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An Executive's Guide to Information Technology

Principles, Business Models, and Terminology

Assessing the most valuable technology for an organization is becoming a growing challenge for business professionals confronted with an expanding array of options. This 2007 book is an A-Z compendium of technological terms written for the non-technical executive, allowing quick identification of what the term is and why it is significant. This is more than a dictionary - it is a concise review of the most important aspects of information technology from a business perspective: the major advantages, disadvantages and business value propositions of each term are discussed, as well as sources for further reading, and cross-referencing with other terms where applicable. The essential elements of each concept are covered in a succinct manner so the reader can quickly obtain the required knowledge without wading through exhaustive descriptions. With over 200 terms, this is a valuable reference for non- and semi-technical managers, executives and graduate students in business and technology management.

With over 200 terms, this is a valuable reference for non- and semi-technical managers, executives and graduate students in business and technology management.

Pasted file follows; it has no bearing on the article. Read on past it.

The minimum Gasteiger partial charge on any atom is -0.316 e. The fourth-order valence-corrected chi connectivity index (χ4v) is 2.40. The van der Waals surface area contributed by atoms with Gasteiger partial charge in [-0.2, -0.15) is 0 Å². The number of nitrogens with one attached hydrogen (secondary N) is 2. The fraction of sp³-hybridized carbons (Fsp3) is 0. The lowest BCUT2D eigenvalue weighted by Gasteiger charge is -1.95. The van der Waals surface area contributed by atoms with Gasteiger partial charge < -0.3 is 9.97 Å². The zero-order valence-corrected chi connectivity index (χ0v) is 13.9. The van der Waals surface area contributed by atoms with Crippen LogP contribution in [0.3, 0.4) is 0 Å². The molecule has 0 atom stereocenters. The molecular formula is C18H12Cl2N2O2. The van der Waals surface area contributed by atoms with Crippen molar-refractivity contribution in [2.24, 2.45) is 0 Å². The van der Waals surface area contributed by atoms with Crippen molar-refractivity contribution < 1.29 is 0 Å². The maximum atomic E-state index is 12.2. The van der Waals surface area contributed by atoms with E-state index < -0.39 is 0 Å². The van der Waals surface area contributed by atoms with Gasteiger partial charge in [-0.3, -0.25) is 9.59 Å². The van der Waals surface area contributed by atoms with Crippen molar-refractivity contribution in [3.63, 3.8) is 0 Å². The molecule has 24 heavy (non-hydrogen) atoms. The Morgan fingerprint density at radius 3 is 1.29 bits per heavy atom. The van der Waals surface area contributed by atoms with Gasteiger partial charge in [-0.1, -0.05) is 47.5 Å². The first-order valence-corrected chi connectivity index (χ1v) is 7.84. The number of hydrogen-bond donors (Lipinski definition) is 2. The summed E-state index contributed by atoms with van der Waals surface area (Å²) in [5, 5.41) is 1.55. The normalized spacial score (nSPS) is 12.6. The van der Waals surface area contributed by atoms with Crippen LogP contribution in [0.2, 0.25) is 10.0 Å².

Governance and Information Technology

From Electronic Government to Information Government

Developments in information and communication technology and networked computing over the past two decades have given rise to the notion of electronic government, most commonly used to refer to the delivery of public services over the Internet. This volume argues for a shift from the narrow focus of "electronic government" on technology and transactions to the broader perspective of information government—the information flows within the public sector, between the public sector and citizens, and among citizens—as a way to understand the changing nature of governing and governance in an information society. Contributors discuss the interplay between recent technological developments and evolving information flows, and the implications of different information flows for efficiency, political mobilization, and democratic accountability. The chapters are accompanied by short case studies from around the world, which cover such topics as electronic government efforts in Singapore and Switzerland, the U.S. Environmental Protection Agency’s effort to solicit input on planned regulations over the Internet, and online activism "cyberprotesting" globalization. Contributors: Robert D. Behn, Maria Christina Binz-Scharf, Herbert Burkert, Lorenzo Cantoni, Cary Coglianese, Martin J. Eppler, Jane E. Fountain, Monique Girard, Ake Gronlund, Matthew Hindman, Edwin Lau, David Lazer, Viktor Mayer-Schonberger, Ines Mergel, Gopal Raman, David Stark, Sandor Vegh, and Darrell M. West

Information and communication technologies have been touted as the cure for
everything from the rigid, silo-based architecture of government to the sagging
rates of participation in our democracy. However, too often the focus of electronic